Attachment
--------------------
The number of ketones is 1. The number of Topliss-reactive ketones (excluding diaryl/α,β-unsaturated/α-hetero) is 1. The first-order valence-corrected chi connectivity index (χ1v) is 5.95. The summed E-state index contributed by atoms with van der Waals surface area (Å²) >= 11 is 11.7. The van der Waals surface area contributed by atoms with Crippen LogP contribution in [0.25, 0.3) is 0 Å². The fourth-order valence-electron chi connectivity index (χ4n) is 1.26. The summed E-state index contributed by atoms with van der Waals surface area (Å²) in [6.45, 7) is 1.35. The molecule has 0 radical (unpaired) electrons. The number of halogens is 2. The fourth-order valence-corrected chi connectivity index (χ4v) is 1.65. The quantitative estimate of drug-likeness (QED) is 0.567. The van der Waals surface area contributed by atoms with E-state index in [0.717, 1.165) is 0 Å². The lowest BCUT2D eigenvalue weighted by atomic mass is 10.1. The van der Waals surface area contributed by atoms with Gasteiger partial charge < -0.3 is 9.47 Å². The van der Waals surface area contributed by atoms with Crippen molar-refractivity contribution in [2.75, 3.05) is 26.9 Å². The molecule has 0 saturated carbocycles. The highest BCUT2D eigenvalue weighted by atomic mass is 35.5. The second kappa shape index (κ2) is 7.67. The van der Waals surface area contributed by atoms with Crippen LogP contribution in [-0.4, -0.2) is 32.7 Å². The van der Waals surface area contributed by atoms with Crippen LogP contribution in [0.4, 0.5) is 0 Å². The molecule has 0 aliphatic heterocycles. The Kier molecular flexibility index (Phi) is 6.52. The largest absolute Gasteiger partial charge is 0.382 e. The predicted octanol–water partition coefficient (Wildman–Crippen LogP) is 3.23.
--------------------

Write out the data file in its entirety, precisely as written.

The number of ketones is 1. The number of Topliss-reactive ketones (excluding diaryl/α,β-unsaturated/α-hetero) is 1. The first-order valence-corrected chi connectivity index (χ1v) is 5.95. The summed E-state index contributed by atoms with van der Waals surface area (Å²) >= 11 is 11.7. The van der Waals surface area contributed by atoms with Crippen LogP contribution in [0.25, 0.3) is 0 Å². The fourth-order valence-electron chi connectivity index (χ4n) is 1.26. The summed E-state index contributed by atoms with van der Waals surface area (Å²) in [6.45, 7) is 1.35. The molecule has 0 radical (unpaired) electrons. The number of halogens is 2. The fourth-order valence-corrected chi connectivity index (χ4v) is 1.65. The quantitative estimate of drug-likeness (QED) is 0.567. The van der Waals surface area contributed by atoms with E-state index in [0.717, 1.165) is 0 Å². The lowest BCUT2D eigenvalue weighted by atomic mass is 10.1. The van der Waals surface area contributed by atoms with Gasteiger partial charge < -0.3 is 9.47 Å². The van der Waals surface area contributed by atoms with Crippen molar-refractivity contribution in [2.75, 3.05) is 26.9 Å². The molecule has 0 saturated carbocycles. The highest BCUT2D eigenvalue weighted by atomic mass is 35.5. The second kappa shape index (κ2) is 7.67. The van der Waals surface area contributed by atoms with Crippen LogP contribution in [-0.4, -0.2) is 32.7 Å². The van der Waals surface area contributed by atoms with Crippen LogP contribution in [0.4, 0.5) is 0 Å². The molecule has 0 aliphatic heterocycles. The Kier molecular flexibility index (Phi) is 6.52. The largest absolute Gasteiger partial charge is 0.382 e. The predicted octanol–water partition coefficient (Wildman–Crippen LogP) is 3.23.